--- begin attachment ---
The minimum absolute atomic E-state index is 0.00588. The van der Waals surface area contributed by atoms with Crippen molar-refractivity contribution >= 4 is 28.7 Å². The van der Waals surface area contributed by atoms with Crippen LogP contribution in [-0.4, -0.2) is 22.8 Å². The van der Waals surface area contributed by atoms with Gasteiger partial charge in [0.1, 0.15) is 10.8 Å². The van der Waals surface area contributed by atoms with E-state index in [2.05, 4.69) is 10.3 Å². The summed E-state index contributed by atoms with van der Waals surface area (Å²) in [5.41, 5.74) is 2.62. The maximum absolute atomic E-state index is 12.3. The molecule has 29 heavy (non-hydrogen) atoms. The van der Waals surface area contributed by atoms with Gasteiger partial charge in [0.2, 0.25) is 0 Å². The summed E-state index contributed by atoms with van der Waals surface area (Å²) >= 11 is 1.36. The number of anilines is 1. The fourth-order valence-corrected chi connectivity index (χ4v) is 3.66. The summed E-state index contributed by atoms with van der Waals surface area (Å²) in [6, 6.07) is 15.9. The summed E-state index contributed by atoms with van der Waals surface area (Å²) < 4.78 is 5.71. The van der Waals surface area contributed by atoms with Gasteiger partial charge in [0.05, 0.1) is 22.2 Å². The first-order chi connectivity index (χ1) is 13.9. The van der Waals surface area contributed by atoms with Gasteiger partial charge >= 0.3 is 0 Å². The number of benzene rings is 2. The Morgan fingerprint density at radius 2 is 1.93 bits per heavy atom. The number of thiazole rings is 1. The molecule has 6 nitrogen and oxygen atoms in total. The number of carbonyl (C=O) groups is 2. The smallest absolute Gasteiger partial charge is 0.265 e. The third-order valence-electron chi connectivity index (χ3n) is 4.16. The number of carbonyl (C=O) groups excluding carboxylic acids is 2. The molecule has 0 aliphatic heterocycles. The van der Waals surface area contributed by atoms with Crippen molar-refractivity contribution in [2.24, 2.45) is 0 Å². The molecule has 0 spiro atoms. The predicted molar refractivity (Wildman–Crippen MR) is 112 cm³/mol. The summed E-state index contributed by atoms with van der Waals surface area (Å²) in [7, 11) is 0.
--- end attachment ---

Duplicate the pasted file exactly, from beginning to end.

The minimum absolute atomic E-state index is 0.00588. The van der Waals surface area contributed by atoms with Crippen molar-refractivity contribution >= 4 is 28.7 Å². The van der Waals surface area contributed by atoms with Crippen LogP contribution in [-0.4, -0.2) is 22.8 Å². The van der Waals surface area contributed by atoms with Gasteiger partial charge in [0.1, 0.15) is 10.8 Å². The van der Waals surface area contributed by atoms with E-state index in [2.05, 4.69) is 10.3 Å². The summed E-state index contributed by atoms with van der Waals surface area (Å²) in [5.41, 5.74) is 2.62. The maximum absolute atomic E-state index is 12.3. The molecule has 29 heavy (non-hydrogen) atoms. The van der Waals surface area contributed by atoms with Gasteiger partial charge in [0.2, 0.25) is 0 Å². The summed E-state index contributed by atoms with van der Waals surface area (Å²) >= 11 is 1.36. The number of anilines is 1. The fourth-order valence-corrected chi connectivity index (χ4v) is 3.66. The summed E-state index contributed by atoms with van der Waals surface area (Å²) in [6, 6.07) is 15.9. The summed E-state index contributed by atoms with van der Waals surface area (Å²) < 4.78 is 5.71. The van der Waals surface area contributed by atoms with Gasteiger partial charge in [0.05, 0.1) is 22.2 Å². The first-order chi connectivity index (χ1) is 13.9. The van der Waals surface area contributed by atoms with Gasteiger partial charge >= 0.3 is 0 Å². The number of benzene rings is 2. The Morgan fingerprint density at radius 2 is 1.93 bits per heavy atom. The number of thiazole rings is 1. The molecule has 6 nitrogen and oxygen atoms in total. The number of carbonyl (C=O) groups is 2. The smallest absolute Gasteiger partial charge is 0.265 e. The third-order valence-electron chi connectivity index (χ3n) is 4.16. The number of carbonyl (C=O) groups excluding carboxylic acids is 2. The molecule has 0 aliphatic heterocycles. The van der Waals surface area contributed by atoms with Crippen molar-refractivity contribution in [2.24, 2.45) is 0 Å². The molecule has 0 spiro atoms. The predicted molar refractivity (Wildman–Crippen MR) is 112 cm³/mol. The summed E-state index contributed by atoms with van der Waals surface area (Å²) in [7, 11) is 0.